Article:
TV3 - Lithuania

Lithuania without an airline?

The news portal Balsas criticises the government for having spent millions on PR for Lithuania while allowing the national airline flyLAL to go bankrupt at the beginning of Vilnius' year as European Capital of Culture: "The situation is certainly absurd because they're promoting a country that is unreachable: Lithuania, the country where no airplanes fly. … Yet Lithuania is not just supposed to attract tourists, but also investors. Perhaps it's a typical Lithuanian trait to destroy something and then mourn over the broken pieces. Thus the government recently struck a number of events from the 'Vilnius – European Capital of Culture' programme only to suddenly decide it was necessary to make Lithuania a more widely known name. But as far as flyLAL is concerned it has really demonstrated total incompetence." (10/02/2009)

Gândul - Romania

Romania's agricultural sector not competitive

The daily Gândul comments on calls by President Traian Băsescu for Romanians to buy more domestic products: "Romania has a huge agricultural potential and people say it could even feed most of Europe's population. This may be the case, but so far it hasn't even managed to feed the 22 million Romanians. With a patchwork of two or three hectares of land farmers can just about feed their own families. The canister of diesel and sack of fertiliser politicians use as an incentive for farmers won't suffice to bring about the shift from a subsistence to a trading economy. The funding that is currently invested in agricultural production structures only sustains the status quo, or in other words the terrible poverty in villages. … But the delay in structural reform measures has a clear goal: the poorer the farmers are, the easier it is to manipulate them." (10/02/2009)


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Gazeta Wyborcza - Poland

Stauffenberg and Hosenfeld

The writer Leopold Unger writes in the Gazeta Wyborcza on the posthumous fates of Claus von Stauffenberg, the ringleader of the plot to assassinate Hitler, and Wilm Hosenfeld, a German officer from a Catholic background. During World War II Hosenfeld saved the lives of several hundred Jews and Poles. "Both Germans have their place in history. But they are now returning almost simultaneously into the public eye, if admittedly in very different ways. Stauffenberg on the silver screen [in the film 'Valkyrie'] and Hosenfeld on the wall of the Holocaust memorial Yad Vashedm in Jerusalem. ... But one important aspect distinguishes the two. Stauffenberg believed in the superiority of the German race, ... while Hosenfeld helped save the life of a Polish Jew [the musician Władysław Szpilman]." (10/02/2009)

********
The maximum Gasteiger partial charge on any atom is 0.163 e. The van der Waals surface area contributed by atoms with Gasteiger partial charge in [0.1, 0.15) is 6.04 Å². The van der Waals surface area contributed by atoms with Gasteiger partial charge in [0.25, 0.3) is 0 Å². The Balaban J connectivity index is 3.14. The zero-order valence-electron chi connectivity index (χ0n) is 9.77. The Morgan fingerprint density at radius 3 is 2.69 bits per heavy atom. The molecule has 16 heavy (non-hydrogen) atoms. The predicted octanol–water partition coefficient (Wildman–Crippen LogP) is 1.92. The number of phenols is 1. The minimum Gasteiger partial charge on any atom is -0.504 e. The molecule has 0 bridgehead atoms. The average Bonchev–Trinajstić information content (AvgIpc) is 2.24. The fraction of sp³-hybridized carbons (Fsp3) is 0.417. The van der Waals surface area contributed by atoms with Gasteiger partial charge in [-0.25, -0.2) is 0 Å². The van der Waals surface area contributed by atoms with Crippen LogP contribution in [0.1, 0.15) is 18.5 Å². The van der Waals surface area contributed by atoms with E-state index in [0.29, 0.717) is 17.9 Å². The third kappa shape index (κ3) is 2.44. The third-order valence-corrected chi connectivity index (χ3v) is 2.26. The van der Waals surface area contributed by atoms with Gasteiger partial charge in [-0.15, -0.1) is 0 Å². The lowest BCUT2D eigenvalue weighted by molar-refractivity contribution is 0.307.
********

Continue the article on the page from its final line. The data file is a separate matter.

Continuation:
Kathimerini - Greece

The stage as a setting for the revolution

Protestors occupied the building of the Greek National Opera for nine days in the aftermath of the December riots. After the occupation ended last Saturday the daily I Kathimerini writes about its purpose: "We will never find out who exactly occupied the National Opera. … Some of them were artists and others came directly from the December riots. … The enforced turning of the stage into an alternative … venue for film screenings, open meetings, martial arts courses and a 'subversive ballet' performance in Academia Street [in central Athens] has an air of revolutionary romantic about it. … [But] what kind of a democracy is that of the so-called free poets that prevents their [actor] colleagues [through the occupation] from attending their rehearsals?" (10/02/2009)


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Magyar Nemzet - Hungary

Public security must be defended

The conservative daily Magyar Nemzet suspects that a notorious Roma gang is behind the brutal killing of a famous handball player and the severe wounding of two others, and argues for a more rigorous policy of law and order in the country: "Crisis has also hit Hungary's public security. There are communities and city districts in the country where life has become simply unbearable in view of the daily crimes committed by 'Gypsy gangs'. People's souls are eaten by fear. It wouldn't be at all surprising if the xenophobia directed at the Roma increased among those who feel abandoned by the state, from which they receive nothing but high-handed lessons in tolerance. ... Order and public security must be strengthened immediately. The number of law enforcement officers and police stations must be increased on the one hand, and criminal law must be tightened on the other." (10/02/2009)